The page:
Kill with style, loot with boredom.
Genre: Action, Metroidvania,
Hack and Slash
Developer: Big Blue Bubble
Publisher: Big Blue Bubble
Release date: 1 Mar, 2021
Not a Rogue-lite
When I played Foregone for the first time, I thought I was playing a science-fiction take on Dead Cells without the rogue-lite elements. Indeed, the music, the lighting, and even the bright 3D models and their animations feel like Motion Twin’s title. And there is nothing wrong with that, as rogue-lite games are not everyone’s cup of tea. Instead, let’s see whether we can enjoy this linear Metroidvania!
Foregone is pretty light on story elements and won’t bore you with cutscenes. Just know that you are sent to take down big bad “projects” gone wrong, and you will have to clear a path through hordes of monsters waiting for you patiently on their platforms. To do so, you are very nimble, as you can mantle on platforms, double-jump, and dash right or left. The movements are very satisfying, and you can combine them with a gun or abilities that both recharge as you hit enemies with your melee weapon. While there are a bunch of offensive abilities, the most useful one is a healing power, that lets you soldier on despite all the dangers in the forms of enemies with poison gas, rifles, lightning staffs, and so on. Just like for the guns, there are different classes of melee weapons, such as swords and scythes, each with their own attack animations. Which can be frustrating: the class with the higher damage-per-second also does not hit in front of you instantly, leaving you wide open until the animation catches up with your intent. Sure, you can learn to master the animations and distances, but attacks that connect faster would have been a lot more satisfying to play. Keyboard & mouse worked better than a gamepad once I rebound W to jump instead of the spacebar. Neither the mouse nor the second stick are necessary to aim, as the game features a strong auto-aim to smoothly kill targets while moving around.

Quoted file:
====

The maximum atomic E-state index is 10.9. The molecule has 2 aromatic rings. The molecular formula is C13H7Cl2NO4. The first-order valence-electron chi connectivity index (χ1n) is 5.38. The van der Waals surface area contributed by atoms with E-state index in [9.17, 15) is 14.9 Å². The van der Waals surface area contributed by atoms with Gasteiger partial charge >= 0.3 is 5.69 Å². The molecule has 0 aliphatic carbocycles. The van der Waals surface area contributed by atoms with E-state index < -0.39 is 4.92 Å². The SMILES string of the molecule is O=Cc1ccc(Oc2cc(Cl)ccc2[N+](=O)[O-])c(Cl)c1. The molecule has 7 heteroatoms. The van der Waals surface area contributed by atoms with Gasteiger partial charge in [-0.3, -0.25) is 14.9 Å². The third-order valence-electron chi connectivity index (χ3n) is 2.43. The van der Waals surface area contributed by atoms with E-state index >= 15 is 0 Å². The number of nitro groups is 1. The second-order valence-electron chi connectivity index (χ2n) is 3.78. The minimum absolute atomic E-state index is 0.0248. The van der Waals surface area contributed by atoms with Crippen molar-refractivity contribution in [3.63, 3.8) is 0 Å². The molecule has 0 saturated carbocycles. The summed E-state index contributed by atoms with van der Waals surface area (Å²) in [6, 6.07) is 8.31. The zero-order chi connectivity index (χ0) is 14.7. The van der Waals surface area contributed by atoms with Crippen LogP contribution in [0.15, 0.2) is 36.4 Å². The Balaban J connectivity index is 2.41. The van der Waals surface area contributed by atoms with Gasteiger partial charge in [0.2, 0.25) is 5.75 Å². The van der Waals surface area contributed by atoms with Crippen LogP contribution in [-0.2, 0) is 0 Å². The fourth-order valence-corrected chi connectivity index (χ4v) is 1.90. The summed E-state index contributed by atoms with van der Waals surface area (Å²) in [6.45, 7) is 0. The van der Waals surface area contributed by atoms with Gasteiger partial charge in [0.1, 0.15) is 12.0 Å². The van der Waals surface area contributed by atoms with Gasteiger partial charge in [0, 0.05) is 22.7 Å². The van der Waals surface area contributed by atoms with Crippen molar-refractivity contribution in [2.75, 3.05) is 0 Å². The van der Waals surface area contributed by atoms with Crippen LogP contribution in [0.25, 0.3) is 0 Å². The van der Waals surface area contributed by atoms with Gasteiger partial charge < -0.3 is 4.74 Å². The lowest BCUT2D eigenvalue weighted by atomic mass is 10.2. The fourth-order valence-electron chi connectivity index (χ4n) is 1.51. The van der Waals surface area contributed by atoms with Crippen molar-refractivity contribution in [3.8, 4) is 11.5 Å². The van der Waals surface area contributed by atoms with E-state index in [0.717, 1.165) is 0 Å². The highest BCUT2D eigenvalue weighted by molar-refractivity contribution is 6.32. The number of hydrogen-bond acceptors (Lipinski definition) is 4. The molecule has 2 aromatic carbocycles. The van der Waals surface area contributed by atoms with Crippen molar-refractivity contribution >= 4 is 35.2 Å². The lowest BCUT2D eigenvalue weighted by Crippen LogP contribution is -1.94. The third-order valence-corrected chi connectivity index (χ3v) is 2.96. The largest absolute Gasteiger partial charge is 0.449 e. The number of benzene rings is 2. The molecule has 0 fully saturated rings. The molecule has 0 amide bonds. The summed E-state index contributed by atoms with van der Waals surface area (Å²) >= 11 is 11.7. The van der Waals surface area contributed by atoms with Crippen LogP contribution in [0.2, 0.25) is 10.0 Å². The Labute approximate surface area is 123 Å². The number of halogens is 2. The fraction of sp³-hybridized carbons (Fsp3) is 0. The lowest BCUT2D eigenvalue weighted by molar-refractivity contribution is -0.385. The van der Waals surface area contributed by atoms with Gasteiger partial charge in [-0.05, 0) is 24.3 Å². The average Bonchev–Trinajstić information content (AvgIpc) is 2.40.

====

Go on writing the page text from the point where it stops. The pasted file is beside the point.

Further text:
The Numbers Game
Something that surprised me after killing enemies was the sheer amount of loot dropped. I was spending my time mashing the E button to pick up all this useless junk . Even secret rooms yield loot that is very rarely superior to the rest of the junk, so most of the items picked up are simply turned into gold at base camp. Abilities can be upgraded, sometimes for ridiculous 1% or 2% boosts. Thankfully, there are sometimes more useful perks, such as poison or explosives, but let’s just say that there is a lot of busywork dealing with useless numbers.
Where Foregone really falls apart is in its level design. Although the backgrounds are gorgeous with beautiful colors, the foreground platforms are just dark horizontal bars. You can see from here or the screenshot below representing a section of the map that the levels are a maze of simple horizontal platforms. And since enemies just patrol their basic platform without leaving it, finishing a level becomes the tedious and monotonous act of cleaning each platform after the other. There was no exciting exploration, no change of tactics, no new ways to open up combat. The Metroidvania element is only there as the occasional possibility to teleport back to base, but the whole adventure is a linear affair. I have nothing against linear games, but that’s exactly the problem here: I can’t forgive monotonous levels in a hand-crafted game. Thankfully the game isn’t too long, just a few hours, except if you want to replay in harder difficulties or tackle the additional challenge missions that require completing specific challenges under a time constraint. That might get your blood pumped, but it wasn’t enough to keep me engaged.
Foregone has a great combat core and empowering navigation abilities, but the levels make the situations too boring and repetitive. True Metroidvania elements are not there, sadly replaced by insipid loot that is not going to draw the crowds into a frenzy. Good try, but quite not there yet. Only for people who want to ease into an action platformer that is not as difficult and unforgiving as the vast majority has been lately.